Experienced litigators will tell you that much of their most important work goes on in the background, long before a case comes before a judge for trial. That was certainly so in a case concerning death and catastrophic injury alleged to have been caused by exposure to a household drain cleaner.
Hydrogen sulphide gas and fumes given off by the product were said to have led to the death of a man who was attempting to unblock a family’s kitchen sink. They were also claimed to have injured members of the family, one of whom had suffered a brain injury and remained in a persistent vegetative state.
Lawyers acting for alleged victims of the incident lodged a claim for damages against the product’s manufacturer. They were understandably anxious to find out whether there had been any similar incidents in the past. The process of obtaining disclosure of potentially relevant documents from the manufacturer had, however, been a vexed one and had to a large extent stalled.
Particular concerns arose when it emerged that all hard copy documentation in the manufacturer’s factory had been shredded. That had apparently been done after the manufacturer was put on notice of the claim. It said that it was not required to keep hard copy documents in respect of the entire period of almost 30 years during which the product had been on the market. Prior to shredding, documents dating back to 2009 had been scanned and stored in digital format on a hard disk.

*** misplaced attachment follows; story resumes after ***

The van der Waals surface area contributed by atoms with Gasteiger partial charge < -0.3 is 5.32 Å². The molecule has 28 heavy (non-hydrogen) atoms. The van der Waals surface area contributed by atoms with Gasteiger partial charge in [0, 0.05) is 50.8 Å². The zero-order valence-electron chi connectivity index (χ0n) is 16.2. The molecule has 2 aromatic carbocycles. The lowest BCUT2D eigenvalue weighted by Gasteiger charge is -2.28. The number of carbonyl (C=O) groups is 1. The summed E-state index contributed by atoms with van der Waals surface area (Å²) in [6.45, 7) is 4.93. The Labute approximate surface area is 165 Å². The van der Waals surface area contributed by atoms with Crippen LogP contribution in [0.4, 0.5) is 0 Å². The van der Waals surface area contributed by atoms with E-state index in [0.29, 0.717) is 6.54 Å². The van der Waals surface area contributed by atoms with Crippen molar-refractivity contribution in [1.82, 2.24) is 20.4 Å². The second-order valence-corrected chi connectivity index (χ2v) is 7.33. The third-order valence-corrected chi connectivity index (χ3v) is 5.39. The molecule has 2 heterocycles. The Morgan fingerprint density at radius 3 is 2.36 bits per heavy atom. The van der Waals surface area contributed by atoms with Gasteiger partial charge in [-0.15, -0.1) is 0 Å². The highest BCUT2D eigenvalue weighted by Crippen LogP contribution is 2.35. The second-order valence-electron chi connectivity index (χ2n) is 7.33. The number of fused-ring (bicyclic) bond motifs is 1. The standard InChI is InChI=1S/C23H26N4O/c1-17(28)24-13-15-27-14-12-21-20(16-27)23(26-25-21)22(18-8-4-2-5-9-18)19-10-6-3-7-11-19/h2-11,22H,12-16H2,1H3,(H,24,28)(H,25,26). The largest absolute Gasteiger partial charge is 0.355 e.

In circumstances where there had been destruction of documents and a lack of cooperation by the manufacturer in relation to the disclosure process, the High Court granted orders that were designed to assist evidence gathering.
The manufacturer was, amongst other things, required to give details of the source of disclosed documents. As a precautionary measure, the Court authorised an IT expert instructed by the lawyers to interrogate the hard drive using sophisticated software that was potentially capable of, amongst other things, retrieving further documents and identifying any deletions from the database. The manufacturer was given additional time in which to comply with its disclosure obligations.